A Texas woman has sued investigators who used dogs to pick her out of a "scent lineup" — a widely questioned investigative technique that nonetheless put her in prison for six years before her murder conviction was overturned.
The woman, Megan Winfrey, 25, was freed in April after the Texas Court of Criminal Appeals upheld its own ruling acquitting her in the 2004 slaying of a high school custodian.
Her father, Richard Winfrey Sr., and her brother, Richard Winfrey Jr., have also been cleared in the case after trials that all used the same evidence.
In a suit filed this week in U.S. District Court in Houston (PDF), Winfrey accuses San Jacinto County, current and former sheriffs and deputies and the dog trainer of malicious prosecution and civil rights violations.
Richard Winfrey Sr., Megan, then 18, and Richard Winfrey Jr., then 19, were charged in 2007 with killing school janitor Murray Burr two years earlier in his Coldspring home.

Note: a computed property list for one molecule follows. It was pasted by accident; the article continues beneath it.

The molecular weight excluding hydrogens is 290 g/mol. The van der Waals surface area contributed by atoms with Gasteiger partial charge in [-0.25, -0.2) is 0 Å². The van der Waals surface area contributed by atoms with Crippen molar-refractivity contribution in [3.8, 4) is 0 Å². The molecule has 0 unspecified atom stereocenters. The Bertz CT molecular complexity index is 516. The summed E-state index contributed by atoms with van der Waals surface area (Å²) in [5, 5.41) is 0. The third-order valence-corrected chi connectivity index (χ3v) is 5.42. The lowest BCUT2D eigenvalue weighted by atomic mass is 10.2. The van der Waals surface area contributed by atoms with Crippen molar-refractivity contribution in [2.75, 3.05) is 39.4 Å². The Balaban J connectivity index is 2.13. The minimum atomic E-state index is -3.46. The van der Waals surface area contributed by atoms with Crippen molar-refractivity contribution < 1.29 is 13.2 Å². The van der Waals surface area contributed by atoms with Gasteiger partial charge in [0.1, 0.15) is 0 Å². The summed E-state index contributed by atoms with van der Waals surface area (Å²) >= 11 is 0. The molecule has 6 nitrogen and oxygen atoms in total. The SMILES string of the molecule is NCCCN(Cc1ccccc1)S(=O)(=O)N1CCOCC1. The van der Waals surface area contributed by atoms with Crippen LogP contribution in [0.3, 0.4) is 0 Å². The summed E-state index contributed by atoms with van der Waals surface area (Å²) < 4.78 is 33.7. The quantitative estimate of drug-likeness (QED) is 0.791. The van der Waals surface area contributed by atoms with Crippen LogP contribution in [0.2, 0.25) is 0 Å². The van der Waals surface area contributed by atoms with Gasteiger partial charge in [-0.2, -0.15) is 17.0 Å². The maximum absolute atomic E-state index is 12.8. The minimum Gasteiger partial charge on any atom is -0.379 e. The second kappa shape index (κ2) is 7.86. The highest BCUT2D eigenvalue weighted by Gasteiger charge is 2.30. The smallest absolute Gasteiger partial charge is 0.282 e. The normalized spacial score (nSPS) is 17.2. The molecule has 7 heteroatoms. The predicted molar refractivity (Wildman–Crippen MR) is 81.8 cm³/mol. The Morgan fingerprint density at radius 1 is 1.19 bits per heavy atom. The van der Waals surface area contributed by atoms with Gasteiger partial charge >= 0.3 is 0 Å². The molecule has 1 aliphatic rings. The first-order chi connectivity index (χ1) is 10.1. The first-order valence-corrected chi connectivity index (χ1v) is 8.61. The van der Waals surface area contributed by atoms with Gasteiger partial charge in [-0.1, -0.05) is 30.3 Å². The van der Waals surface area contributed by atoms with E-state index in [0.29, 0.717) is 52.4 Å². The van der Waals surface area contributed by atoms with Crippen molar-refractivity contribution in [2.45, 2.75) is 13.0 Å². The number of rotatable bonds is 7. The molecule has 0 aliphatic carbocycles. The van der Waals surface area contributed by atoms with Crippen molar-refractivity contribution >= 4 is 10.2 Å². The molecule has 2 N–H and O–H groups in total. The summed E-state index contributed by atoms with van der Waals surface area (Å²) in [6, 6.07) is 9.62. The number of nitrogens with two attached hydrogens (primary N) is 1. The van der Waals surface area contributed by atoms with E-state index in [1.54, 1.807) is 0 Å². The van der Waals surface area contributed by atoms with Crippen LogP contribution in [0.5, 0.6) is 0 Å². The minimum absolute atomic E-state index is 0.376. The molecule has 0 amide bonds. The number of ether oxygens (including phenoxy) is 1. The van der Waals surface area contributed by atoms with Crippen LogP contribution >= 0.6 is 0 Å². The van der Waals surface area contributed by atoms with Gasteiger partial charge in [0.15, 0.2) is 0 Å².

Winfrey Sr. was convicted in 2007 and Megan Winfrey was convicted the next year.
Richard Winfrey Jr., however, was acquitted after just 13 minutes in 2009. Richard Winfrey Sr.'s conviction was overturned in 2010.
All three cases used the same evidence: the dogs — named Quincy, James Bond and Clue — smelled Burr's clothing and then smelled samples of the Winfrey's clothes.
They "alerted," indicating that their scents were on Burr's clothes, according to their trainer and handler, former Fort Bend, Texas, County Sheriff's Deputy Keith Pikett, who is named in the suit.
Winfrey's suit calls such dog scent lineups "contrived" and "the worst of junk science."
And she has a lot of company.
In 2004, the FBI itself reported that "human scent is easily transferred from one person or object to another" and concluded: "Identifying someone's scent at a crime scene is not an indication of complicity."
And in 2005, a second FBI report found "limited scientific data" to back up dogs' use to human scents.
And in 2011, the National Institutes of Health found an "overwhelming number of incorrect alerts" in its own research trials.
Winfrey's suit doesn't specify the dollar amount of the damages she's seeking.